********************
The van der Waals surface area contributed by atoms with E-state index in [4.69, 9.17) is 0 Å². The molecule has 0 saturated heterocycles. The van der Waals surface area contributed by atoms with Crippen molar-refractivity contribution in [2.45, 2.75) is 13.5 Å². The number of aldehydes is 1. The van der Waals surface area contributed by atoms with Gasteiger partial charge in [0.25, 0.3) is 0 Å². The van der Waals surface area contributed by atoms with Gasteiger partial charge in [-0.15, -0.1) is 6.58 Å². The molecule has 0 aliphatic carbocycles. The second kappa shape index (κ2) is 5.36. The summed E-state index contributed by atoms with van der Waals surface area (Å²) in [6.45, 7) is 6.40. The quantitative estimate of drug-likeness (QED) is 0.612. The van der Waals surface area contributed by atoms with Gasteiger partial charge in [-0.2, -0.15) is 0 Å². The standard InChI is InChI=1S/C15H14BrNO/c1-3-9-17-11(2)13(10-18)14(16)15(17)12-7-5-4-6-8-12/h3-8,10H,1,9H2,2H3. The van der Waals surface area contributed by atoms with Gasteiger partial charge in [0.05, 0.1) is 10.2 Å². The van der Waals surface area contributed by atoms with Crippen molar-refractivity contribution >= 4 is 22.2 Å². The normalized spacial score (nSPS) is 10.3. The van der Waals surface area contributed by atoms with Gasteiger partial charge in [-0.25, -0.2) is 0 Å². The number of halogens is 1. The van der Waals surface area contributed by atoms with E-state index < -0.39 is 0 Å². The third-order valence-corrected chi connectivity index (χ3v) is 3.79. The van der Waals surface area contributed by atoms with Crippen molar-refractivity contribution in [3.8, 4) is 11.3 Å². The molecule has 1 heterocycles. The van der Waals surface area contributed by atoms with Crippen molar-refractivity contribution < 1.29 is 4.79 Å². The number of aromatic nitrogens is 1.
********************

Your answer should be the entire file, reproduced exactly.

The van der Waals surface area contributed by atoms with E-state index in [4.69, 9.17) is 0 Å². The molecule has 0 saturated heterocycles. The van der Waals surface area contributed by atoms with Crippen molar-refractivity contribution in [2.45, 2.75) is 13.5 Å². The number of aldehydes is 1. The van der Waals surface area contributed by atoms with Gasteiger partial charge in [0.25, 0.3) is 0 Å². The van der Waals surface area contributed by atoms with Gasteiger partial charge in [-0.15, -0.1) is 6.58 Å². The molecule has 0 aliphatic carbocycles. The second kappa shape index (κ2) is 5.36. The summed E-state index contributed by atoms with van der Waals surface area (Å²) in [6.45, 7) is 6.40. The quantitative estimate of drug-likeness (QED) is 0.612. The van der Waals surface area contributed by atoms with Gasteiger partial charge in [-0.2, -0.15) is 0 Å². The standard InChI is InChI=1S/C15H14BrNO/c1-3-9-17-11(2)13(10-18)14(16)15(17)12-7-5-4-6-8-12/h3-8,10H,1,9H2,2H3. The van der Waals surface area contributed by atoms with Gasteiger partial charge in [0.05, 0.1) is 10.2 Å². The van der Waals surface area contributed by atoms with Crippen molar-refractivity contribution >= 4 is 22.2 Å². The normalized spacial score (nSPS) is 10.3. The van der Waals surface area contributed by atoms with Gasteiger partial charge in [-0.25, -0.2) is 0 Å². The number of halogens is 1. The van der Waals surface area contributed by atoms with E-state index < -0.39 is 0 Å². The third-order valence-corrected chi connectivity index (χ3v) is 3.79. The van der Waals surface area contributed by atoms with Crippen molar-refractivity contribution in [3.8, 4) is 11.3 Å². The molecule has 1 heterocycles. The van der Waals surface area contributed by atoms with Crippen molar-refractivity contribution < 1.29 is 4.79 Å². The number of aromatic nitrogens is 1.